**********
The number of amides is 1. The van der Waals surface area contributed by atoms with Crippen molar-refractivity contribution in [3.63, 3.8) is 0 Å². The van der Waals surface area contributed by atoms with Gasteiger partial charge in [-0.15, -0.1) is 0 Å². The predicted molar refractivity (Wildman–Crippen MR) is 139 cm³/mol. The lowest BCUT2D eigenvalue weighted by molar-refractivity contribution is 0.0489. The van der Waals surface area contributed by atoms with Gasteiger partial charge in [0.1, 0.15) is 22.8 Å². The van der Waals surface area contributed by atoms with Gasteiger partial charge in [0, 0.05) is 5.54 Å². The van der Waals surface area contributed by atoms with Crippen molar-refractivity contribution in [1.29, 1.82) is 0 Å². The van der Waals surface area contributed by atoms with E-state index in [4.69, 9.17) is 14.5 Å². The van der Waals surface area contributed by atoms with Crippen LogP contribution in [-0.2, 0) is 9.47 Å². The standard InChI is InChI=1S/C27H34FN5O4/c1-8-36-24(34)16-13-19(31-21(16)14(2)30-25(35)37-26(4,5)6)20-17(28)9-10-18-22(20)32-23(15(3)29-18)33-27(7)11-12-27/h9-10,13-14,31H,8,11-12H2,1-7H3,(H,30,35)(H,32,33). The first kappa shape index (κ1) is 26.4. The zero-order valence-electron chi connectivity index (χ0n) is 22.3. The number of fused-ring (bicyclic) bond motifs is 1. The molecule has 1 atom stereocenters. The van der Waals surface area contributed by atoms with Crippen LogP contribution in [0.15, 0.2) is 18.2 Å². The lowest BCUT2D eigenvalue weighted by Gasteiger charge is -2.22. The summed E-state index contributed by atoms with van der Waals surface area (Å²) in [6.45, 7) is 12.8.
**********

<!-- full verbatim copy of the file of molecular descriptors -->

The number of amides is 1. The van der Waals surface area contributed by atoms with Crippen molar-refractivity contribution in [3.63, 3.8) is 0 Å². The van der Waals surface area contributed by atoms with Gasteiger partial charge in [-0.15, -0.1) is 0 Å². The predicted molar refractivity (Wildman–Crippen MR) is 139 cm³/mol. The lowest BCUT2D eigenvalue weighted by molar-refractivity contribution is 0.0489. The van der Waals surface area contributed by atoms with Gasteiger partial charge in [0.1, 0.15) is 22.8 Å². The van der Waals surface area contributed by atoms with Gasteiger partial charge in [0, 0.05) is 5.54 Å². The van der Waals surface area contributed by atoms with Crippen molar-refractivity contribution in [1.29, 1.82) is 0 Å². The van der Waals surface area contributed by atoms with E-state index in [4.69, 9.17) is 14.5 Å². The van der Waals surface area contributed by atoms with Crippen LogP contribution in [-0.2, 0) is 9.47 Å². The standard InChI is InChI=1S/C27H34FN5O4/c1-8-36-24(34)16-13-19(31-21(16)14(2)30-25(35)37-26(4,5)6)20-17(28)9-10-18-22(20)32-23(15(3)29-18)33-27(7)11-12-27/h9-10,13-14,31H,8,11-12H2,1-7H3,(H,30,35)(H,32,33). The first kappa shape index (κ1) is 26.4. The zero-order valence-electron chi connectivity index (χ0n) is 22.3. The number of fused-ring (bicyclic) bond motifs is 1. The molecule has 1 atom stereocenters. The van der Waals surface area contributed by atoms with Crippen LogP contribution in [0.15, 0.2) is 18.2 Å². The lowest BCUT2D eigenvalue weighted by Gasteiger charge is -2.22. The summed E-state index contributed by atoms with van der Waals surface area (Å²) in [6.45, 7) is 12.8.